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Investors ‘shell’ shocked over SEBI order

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Diktat puts at risk shareholder wealth of ₹13,000 crore though consultants say action was needed to protect larger interests

A recent order from markets regulator SEBI brought to a halt trading in more than 170 actively traded stocks on the stock exchanges. These firms formed part of a larger group of 331 ‘shell’ companies whose names the Minsitry of Corporate Affairs (MCA) shared with the regulator for initiating action.

The order issued by the Securities and Exchange Board of India (SEBI) last week put at risk investor wealth amounting to almost ₹13,000 crore.

A look at the financials of the companies show that most of them reported at least some income in the last financial year with a few even reporting a positive bottom line.

There are seven companies that reported a net profit of more than ₹20 crore in the financial year ended March 31, 2017. One of them — J Kumar Infraprojects – registered a profit of ₹105.51 crore in FY17.

Further, there are 25 entities that reported a total income of more than ₹100 crore in FY17 with Prakash Industries, Kkalpana Industries, J Kumar Infraprojects and Pincon Spirit reporting incomes of between ₹1,400 crore and ₹2,500 crore.

From purely a stock price perspective, there are at least 20 companies with a market capitalisation of more than ₹100 crore each with the biggest three — J Kumar Infraprojects, Prakash Industries and Parsvnath Developers — having a market capitalisation of more than ₹1,000 crore each.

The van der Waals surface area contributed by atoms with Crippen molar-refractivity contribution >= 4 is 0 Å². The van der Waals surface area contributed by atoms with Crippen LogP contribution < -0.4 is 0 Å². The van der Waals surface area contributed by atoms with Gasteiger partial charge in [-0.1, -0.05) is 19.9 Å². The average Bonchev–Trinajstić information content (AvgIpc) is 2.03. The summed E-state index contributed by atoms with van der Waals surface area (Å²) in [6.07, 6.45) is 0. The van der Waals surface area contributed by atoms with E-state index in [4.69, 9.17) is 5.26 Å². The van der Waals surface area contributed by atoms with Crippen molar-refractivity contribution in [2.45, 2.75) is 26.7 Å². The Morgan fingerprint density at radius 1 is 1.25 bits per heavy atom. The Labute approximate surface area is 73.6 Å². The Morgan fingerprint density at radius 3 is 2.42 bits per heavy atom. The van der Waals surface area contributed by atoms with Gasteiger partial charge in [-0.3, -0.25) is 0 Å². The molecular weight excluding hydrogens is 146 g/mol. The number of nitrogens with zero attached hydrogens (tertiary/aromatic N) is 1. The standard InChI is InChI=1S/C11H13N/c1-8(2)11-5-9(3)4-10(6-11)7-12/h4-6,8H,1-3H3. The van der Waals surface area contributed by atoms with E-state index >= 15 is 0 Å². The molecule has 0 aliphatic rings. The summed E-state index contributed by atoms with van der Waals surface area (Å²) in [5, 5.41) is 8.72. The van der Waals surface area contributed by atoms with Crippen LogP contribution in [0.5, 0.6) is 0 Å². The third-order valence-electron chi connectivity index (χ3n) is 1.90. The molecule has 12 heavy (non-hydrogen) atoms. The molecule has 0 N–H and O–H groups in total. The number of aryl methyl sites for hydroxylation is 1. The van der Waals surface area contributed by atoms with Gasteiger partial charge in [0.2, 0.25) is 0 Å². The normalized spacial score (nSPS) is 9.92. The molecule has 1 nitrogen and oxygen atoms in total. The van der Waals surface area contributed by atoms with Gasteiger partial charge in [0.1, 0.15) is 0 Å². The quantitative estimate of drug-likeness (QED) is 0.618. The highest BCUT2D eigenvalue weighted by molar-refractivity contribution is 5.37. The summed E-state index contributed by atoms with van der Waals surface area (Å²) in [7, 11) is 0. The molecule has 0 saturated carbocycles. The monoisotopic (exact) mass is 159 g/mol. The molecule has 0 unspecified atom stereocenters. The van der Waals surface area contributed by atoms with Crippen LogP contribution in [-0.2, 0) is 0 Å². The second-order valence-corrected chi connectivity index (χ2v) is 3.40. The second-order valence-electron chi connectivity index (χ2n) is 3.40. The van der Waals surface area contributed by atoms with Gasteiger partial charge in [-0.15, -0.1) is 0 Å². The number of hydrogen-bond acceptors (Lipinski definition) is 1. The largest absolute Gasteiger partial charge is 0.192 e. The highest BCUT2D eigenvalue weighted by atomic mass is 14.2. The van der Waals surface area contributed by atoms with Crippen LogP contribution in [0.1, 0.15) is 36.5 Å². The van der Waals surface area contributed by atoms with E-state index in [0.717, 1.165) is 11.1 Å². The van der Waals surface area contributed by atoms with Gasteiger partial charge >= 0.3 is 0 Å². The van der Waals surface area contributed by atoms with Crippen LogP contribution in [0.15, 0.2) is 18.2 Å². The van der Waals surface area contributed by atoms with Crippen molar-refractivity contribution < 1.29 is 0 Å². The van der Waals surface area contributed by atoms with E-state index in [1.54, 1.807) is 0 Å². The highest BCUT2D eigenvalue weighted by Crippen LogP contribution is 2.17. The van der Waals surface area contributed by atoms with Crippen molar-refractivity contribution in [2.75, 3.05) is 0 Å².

Interestingly, eight entities, including the biggest three ‘shell companies,’ have already managed to obtain a stay on the trading restrictions by way of interim relief from the Securities Appellate Tribunal (SAT), that observed in clear terms that the capital market watchdog passed the diktat without an iota of investigation.

“… it is apparent that SEBI passed the impugned order without any investigation… we are prima facie of the opinion, that the impugned communication issued by SEBI on the basis that the appellants are ‘suspected shell companies’ deserves to be stayed,” said SAT.

However, though many companies may not appear as shell firms purely based on numbers, the list prepared by MCA was based on inputs received from various agencies, including the Income

Tax department and the Serious Fraud Investigation Office (SFIO), the details of which are not in the public domain.

“I do not think that SEBI operation on shell companies is over with the SAT order,” said Sumit Agrawal, partner, Suvan Law Advisors and a former SEBI law officer.

“There may be thorough examination through brokers, investor associations and registrar and transfer agents (RTAs).

The challenge would be to delist those really non-operational companies or to penalise the brains behind them. My hope is that it does not affect overall sentiment for investment,” added Mr. Agrawal.

Verification of entities